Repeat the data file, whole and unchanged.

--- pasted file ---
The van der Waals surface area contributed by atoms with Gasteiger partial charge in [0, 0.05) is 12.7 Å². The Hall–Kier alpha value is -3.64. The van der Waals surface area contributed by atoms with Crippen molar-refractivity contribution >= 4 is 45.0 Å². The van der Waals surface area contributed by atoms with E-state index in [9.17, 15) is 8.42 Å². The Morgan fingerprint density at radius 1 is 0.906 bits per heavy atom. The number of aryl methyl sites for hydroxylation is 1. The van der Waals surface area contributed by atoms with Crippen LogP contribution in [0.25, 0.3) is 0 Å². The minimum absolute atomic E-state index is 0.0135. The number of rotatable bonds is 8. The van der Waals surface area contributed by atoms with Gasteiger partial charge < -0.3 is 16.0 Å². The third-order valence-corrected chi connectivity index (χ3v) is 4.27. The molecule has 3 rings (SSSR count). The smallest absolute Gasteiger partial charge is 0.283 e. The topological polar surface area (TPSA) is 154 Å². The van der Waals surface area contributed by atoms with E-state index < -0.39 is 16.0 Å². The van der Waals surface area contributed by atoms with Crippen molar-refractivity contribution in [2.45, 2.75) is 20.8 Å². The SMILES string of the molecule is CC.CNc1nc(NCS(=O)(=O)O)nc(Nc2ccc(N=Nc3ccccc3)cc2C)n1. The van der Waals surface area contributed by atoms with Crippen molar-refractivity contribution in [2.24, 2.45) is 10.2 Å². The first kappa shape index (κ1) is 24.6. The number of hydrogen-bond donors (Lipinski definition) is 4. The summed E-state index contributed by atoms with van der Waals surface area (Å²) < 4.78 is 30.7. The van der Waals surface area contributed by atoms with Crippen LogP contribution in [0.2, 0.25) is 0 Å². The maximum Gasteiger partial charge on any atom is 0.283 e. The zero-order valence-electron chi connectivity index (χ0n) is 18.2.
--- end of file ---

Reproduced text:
The van der Waals surface area contributed by atoms with Gasteiger partial charge in [0, 0.05) is 12.7 Å². The Hall–Kier alpha value is -3.64. The van der Waals surface area contributed by atoms with Crippen molar-refractivity contribution >= 4 is 45.0 Å². The van der Waals surface area contributed by atoms with E-state index in [9.17, 15) is 8.42 Å². The Morgan fingerprint density at radius 1 is 0.906 bits per heavy atom. The number of aryl methyl sites for hydroxylation is 1. The van der Waals surface area contributed by atoms with Crippen LogP contribution in [0.25, 0.3) is 0 Å². The minimum absolute atomic E-state index is 0.0135. The number of rotatable bonds is 8. The van der Waals surface area contributed by atoms with Gasteiger partial charge < -0.3 is 16.0 Å². The third-order valence-corrected chi connectivity index (χ3v) is 4.27. The molecule has 3 rings (SSSR count). The smallest absolute Gasteiger partial charge is 0.283 e. The topological polar surface area (TPSA) is 154 Å². The van der Waals surface area contributed by atoms with E-state index < -0.39 is 16.0 Å². The van der Waals surface area contributed by atoms with Crippen molar-refractivity contribution in [2.45, 2.75) is 20.8 Å². The SMILES string of the molecule is CC.CNc1nc(NCS(=O)(=O)O)nc(Nc2ccc(N=Nc3ccccc3)cc2C)n1. The van der Waals surface area contributed by atoms with Crippen molar-refractivity contribution in [2.24, 2.45) is 10.2 Å². The first kappa shape index (κ1) is 24.6. The number of hydrogen-bond donors (Lipinski definition) is 4. The summed E-state index contributed by atoms with van der Waals surface area (Å²) < 4.78 is 30.7. The van der Waals surface area contributed by atoms with Crippen LogP contribution in [0.2, 0.25) is 0 Å². The maximum Gasteiger partial charge on any atom is 0.283 e. The zero-order valence-electron chi connectivity index (χ0n) is 18.2.